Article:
The following are a series of notes and musings on the city of Rotterdam, adapted from my daily travelogue.
Rotterdam: dynamic city! vibrant city! Rotterdam: a busy, working-class, city; a city of ports and production; a forward-looking city, a Modern city.
When people told me of Rotterdam, I imagined an amalgam of Berlin, Warsaw, and Shanghai. In my imagination, the place was gritty and lit up at night in a way that made the old Dutch canal towns seem false and phony. I thought of a city of great contemporary architecture, of buildings that jut at odd angles and movie screens on towers playing Blade Runner on repeat.
But the Rotterdam of my imagination I never found. Instead, on a rainy day as I walked from the west of the city down an old tree-lined street, I discovered the end of Rotterdam and the beginning of an unresolved clash. There, at the bomb line, I always turned back, looking for some other center and never finding it.
The city with a hollow center
Rotterdam is a city with a hollow center. Leveled by the Nazis in World War II, the city’s center has since played host to the half-realized dreams of a dozen architects. Modern skyscrapers tower over older, less gleaming skyscrapers, and the effect is something like a modern Chinese boomtown that is neither crumbling nor fascinating. Dutch cities are sometimes grand and sometimes charming, but Rotterdam, the modern city, is neither. It leads from one irresolution to another, and the result is a cold, windswept place that feels dead and empty after dark.
Every so often, at one of the city’s less lustrous modern buildings, there is a photograph of old Rotterdam posted on the wall. These show busy black and white street scenes from the 1930s- a Rotterdam of grand civic architecture, old trams, train stations, and smokestacks. I wonder if the citizens here do not like from time to time imagine a history of that Rotterdam. Would they still be proud?
The cities of the Netherlands with the highest rates of cycling are not always the cities with the best infrastructure. I offer Rotterdam as a case in point. I had not expected much of Rotterdam’s cycling infrastructure. I expected to come into the city’s downtown and be thrown in a frenzy of cars and trams and buses and lights. That did not happen.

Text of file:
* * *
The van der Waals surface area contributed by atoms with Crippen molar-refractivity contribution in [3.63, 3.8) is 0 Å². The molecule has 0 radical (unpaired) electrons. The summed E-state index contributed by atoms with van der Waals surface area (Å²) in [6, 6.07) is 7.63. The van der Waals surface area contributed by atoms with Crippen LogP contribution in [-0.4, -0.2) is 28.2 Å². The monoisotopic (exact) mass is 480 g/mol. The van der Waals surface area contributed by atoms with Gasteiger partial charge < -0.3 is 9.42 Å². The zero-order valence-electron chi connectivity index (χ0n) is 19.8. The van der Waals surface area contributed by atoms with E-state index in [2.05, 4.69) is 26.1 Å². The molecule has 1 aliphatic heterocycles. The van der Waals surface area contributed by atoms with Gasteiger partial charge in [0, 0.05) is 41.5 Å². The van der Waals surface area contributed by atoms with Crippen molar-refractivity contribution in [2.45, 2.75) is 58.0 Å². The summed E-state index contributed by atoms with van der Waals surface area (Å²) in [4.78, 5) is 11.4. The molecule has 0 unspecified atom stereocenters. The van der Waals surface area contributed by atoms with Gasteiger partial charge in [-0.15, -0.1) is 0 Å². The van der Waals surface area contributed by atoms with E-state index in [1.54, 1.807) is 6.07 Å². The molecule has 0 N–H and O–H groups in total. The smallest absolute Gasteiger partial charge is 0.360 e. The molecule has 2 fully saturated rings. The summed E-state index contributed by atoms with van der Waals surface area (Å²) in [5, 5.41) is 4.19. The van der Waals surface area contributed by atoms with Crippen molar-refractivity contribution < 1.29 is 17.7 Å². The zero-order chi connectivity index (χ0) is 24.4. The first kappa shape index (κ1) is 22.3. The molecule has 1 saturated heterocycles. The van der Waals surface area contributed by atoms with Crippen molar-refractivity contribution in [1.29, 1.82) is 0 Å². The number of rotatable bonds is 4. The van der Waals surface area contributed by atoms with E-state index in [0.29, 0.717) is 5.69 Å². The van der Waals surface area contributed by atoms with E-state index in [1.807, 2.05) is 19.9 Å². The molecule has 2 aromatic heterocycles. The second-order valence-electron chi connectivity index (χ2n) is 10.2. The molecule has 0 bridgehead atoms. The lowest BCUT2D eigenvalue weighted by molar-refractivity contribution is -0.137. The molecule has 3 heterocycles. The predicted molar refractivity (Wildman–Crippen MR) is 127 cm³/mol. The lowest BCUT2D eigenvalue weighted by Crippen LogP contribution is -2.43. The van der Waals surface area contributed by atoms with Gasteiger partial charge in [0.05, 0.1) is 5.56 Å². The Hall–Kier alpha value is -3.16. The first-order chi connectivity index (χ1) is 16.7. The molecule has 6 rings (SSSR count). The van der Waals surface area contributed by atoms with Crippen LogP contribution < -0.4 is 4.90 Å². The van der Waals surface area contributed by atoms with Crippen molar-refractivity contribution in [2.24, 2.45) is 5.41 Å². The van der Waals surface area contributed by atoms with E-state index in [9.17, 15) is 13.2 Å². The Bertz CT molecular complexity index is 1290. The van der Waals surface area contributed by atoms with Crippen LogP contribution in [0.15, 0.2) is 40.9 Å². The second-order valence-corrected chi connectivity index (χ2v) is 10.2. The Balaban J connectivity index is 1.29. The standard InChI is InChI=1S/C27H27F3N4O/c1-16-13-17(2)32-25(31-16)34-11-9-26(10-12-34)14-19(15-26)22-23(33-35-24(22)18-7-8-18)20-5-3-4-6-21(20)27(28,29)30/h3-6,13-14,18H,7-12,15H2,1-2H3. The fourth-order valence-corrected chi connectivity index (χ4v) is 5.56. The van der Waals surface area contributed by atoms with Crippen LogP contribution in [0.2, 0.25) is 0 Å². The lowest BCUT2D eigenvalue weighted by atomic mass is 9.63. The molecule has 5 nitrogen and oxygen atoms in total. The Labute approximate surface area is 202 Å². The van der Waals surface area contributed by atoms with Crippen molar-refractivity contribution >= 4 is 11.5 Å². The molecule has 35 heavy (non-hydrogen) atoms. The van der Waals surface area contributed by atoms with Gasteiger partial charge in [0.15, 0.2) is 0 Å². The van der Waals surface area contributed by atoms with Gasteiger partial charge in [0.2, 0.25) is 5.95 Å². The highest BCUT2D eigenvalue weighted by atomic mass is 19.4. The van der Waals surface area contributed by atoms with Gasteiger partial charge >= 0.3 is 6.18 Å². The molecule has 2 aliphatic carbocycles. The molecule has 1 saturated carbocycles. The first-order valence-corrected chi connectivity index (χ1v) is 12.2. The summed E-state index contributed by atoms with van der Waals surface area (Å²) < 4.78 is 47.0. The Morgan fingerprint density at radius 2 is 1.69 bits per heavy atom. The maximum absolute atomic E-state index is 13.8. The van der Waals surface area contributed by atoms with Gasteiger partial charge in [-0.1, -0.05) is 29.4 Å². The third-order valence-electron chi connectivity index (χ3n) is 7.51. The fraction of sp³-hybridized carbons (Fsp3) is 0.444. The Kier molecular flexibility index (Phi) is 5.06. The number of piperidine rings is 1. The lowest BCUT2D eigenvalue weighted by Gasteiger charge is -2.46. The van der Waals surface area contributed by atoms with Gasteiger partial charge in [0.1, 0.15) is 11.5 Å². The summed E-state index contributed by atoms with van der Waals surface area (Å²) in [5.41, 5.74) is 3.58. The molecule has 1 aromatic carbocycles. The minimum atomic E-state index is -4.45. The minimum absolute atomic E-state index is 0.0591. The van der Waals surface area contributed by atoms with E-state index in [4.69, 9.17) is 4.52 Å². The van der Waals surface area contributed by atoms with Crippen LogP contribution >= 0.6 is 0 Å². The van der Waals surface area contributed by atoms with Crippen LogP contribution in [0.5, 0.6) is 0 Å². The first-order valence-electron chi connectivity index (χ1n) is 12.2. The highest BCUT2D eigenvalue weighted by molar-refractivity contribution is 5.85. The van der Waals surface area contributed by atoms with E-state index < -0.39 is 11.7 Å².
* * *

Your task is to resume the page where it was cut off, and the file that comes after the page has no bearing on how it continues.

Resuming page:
Instead, at the grand dull fountain at the Hofplein, an orderly series of lights led me from one separated path to another, and right out of the center again. Rotterdam, in fact, has an excellent cycling infrastructure, if not one of the Netherlands’ best. With its wide streets and sparsely built center, cyclists have the luxury of space and time and order. It has none of the frenzy of Amsterdam or Utrecht. Yet Rotterdam is not a cycling city.
A cycling city is not only a matter of infrastructure, but one of energy as well- bicyclists merging and flowing into one another like the simulation of some strange viscous fluid. There are bicyclists in Rotterdam- lots of them- but their routes are inconspicuous and their travels too far and spread out to seem interesting or alive.
Under the Maas
In the Maas Tunnel, built in the late 1930s and early 1940s, a separate tunnel for bicyclists runs deep below the river. An escalator leads into a tube of warm lights and I spot an old fashioned blue and white sign: Pedestrians Below- the silhouette of a man wearing a top hat walking his little girl to school. The tunnel feels like a descent into baggage claim. In Berlin, they might throw raves down here, but in Rotterdam, it is a thoroughfare from no place to nonplace, a connector to the disconnected.
Infrastructure, I have learned in Rotterdam, does not make a cycling city. A city can have a tremendous network of cycling paths, safe and efficiently constructed, but inspire neither fascination nor glee.
I head from Rotterdam to the city of Schiedam 5 km to the west. The road is windswept and characterless skyscrapers soon become unadorned boxes draped in bank logos. At the end of the road, I come upon a second crossroads, that of Schiedam. I turn into old Schieam and cycle along a quaint canal. No one is in Schiedam, as it has been raining, but the old city has a timeless quality that reminds me of the colonial towns of New England in the fall.
Schiedam feels like a stage set for a Dutch city. It is empty because the actors and actresses have gone home, or are off at some other pub drinking away the evening. People from Rotterdam are disenchanted in Schiedam, I would imagine, because it is a pleasant and quaint, and though it is ordinary and uninteresting, they tire from time to time of being the anomaly- a modern Dutch city- or a city without a heart.